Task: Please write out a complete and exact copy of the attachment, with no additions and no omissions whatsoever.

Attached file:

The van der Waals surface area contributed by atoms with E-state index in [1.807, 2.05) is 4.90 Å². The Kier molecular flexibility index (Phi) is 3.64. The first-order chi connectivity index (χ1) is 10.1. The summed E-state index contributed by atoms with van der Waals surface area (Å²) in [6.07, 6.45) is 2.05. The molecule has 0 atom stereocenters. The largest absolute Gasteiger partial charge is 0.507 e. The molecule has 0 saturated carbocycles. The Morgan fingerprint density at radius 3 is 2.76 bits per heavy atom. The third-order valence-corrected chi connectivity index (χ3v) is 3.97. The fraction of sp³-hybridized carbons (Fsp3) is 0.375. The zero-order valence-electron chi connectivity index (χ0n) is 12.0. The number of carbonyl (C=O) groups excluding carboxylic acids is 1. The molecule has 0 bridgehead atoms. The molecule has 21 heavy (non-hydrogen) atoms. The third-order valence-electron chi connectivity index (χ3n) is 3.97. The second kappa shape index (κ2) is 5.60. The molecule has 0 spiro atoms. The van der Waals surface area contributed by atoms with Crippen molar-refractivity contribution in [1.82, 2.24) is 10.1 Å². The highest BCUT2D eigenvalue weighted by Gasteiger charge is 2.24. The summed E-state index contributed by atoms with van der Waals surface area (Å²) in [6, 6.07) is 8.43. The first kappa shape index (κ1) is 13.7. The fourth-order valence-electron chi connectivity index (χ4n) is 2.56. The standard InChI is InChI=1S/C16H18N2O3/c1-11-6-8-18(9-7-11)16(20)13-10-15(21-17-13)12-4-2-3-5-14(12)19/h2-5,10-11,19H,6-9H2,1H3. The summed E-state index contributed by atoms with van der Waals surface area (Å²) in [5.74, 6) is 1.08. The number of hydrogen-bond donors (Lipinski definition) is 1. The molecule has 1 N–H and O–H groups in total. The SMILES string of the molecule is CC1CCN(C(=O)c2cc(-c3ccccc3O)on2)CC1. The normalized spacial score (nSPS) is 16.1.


The van der Waals surface area contributed by atoms with E-state index in [1.807, 2.05) is 4.90 Å². The Kier molecular flexibility index (Phi) is 3.64. The first-order chi connectivity index (χ1) is 10.1. The summed E-state index contributed by atoms with van der Waals surface area (Å²) in [6.07, 6.45) is 2.05. The molecule has 0 atom stereocenters. The largest absolute Gasteiger partial charge is 0.507 e. The molecule has 0 saturated carbocycles. The Morgan fingerprint density at radius 3 is 2.76 bits per heavy atom. The third-order valence-corrected chi connectivity index (χ3v) is 3.97. The fraction of sp³-hybridized carbons (Fsp3) is 0.375. The zero-order valence-electron chi connectivity index (χ0n) is 12.0. The number of carbonyl (C=O) groups excluding carboxylic acids is 1. The molecule has 0 bridgehead atoms. The molecule has 21 heavy (non-hydrogen) atoms. The third-order valence-electron chi connectivity index (χ3n) is 3.97. The second kappa shape index (κ2) is 5.60. The molecule has 0 spiro atoms. The van der Waals surface area contributed by atoms with Crippen molar-refractivity contribution in [1.82, 2.24) is 10.1 Å². The highest BCUT2D eigenvalue weighted by Gasteiger charge is 2.24. The summed E-state index contributed by atoms with van der Waals surface area (Å²) in [6, 6.07) is 8.43. The first kappa shape index (κ1) is 13.7. The fourth-order valence-electron chi connectivity index (χ4n) is 2.56. The standard InChI is InChI=1S/C16H18N2O3/c1-11-6-8-18(9-7-11)16(20)13-10-15(21-17-13)12-4-2-3-5-14(12)19/h2-5,10-11,19H,6-9H2,1H3. The summed E-state index contributed by atoms with van der Waals surface area (Å²) in [5.74, 6) is 1.08. The number of hydrogen-bond donors (Lipinski definition) is 1. The molecule has 1 N–H and O–H groups in total. The SMILES string of the molecule is CC1CCN(C(=O)c2cc(-c3ccccc3O)on2)CC1. The normalized spacial score (nSPS) is 16.1.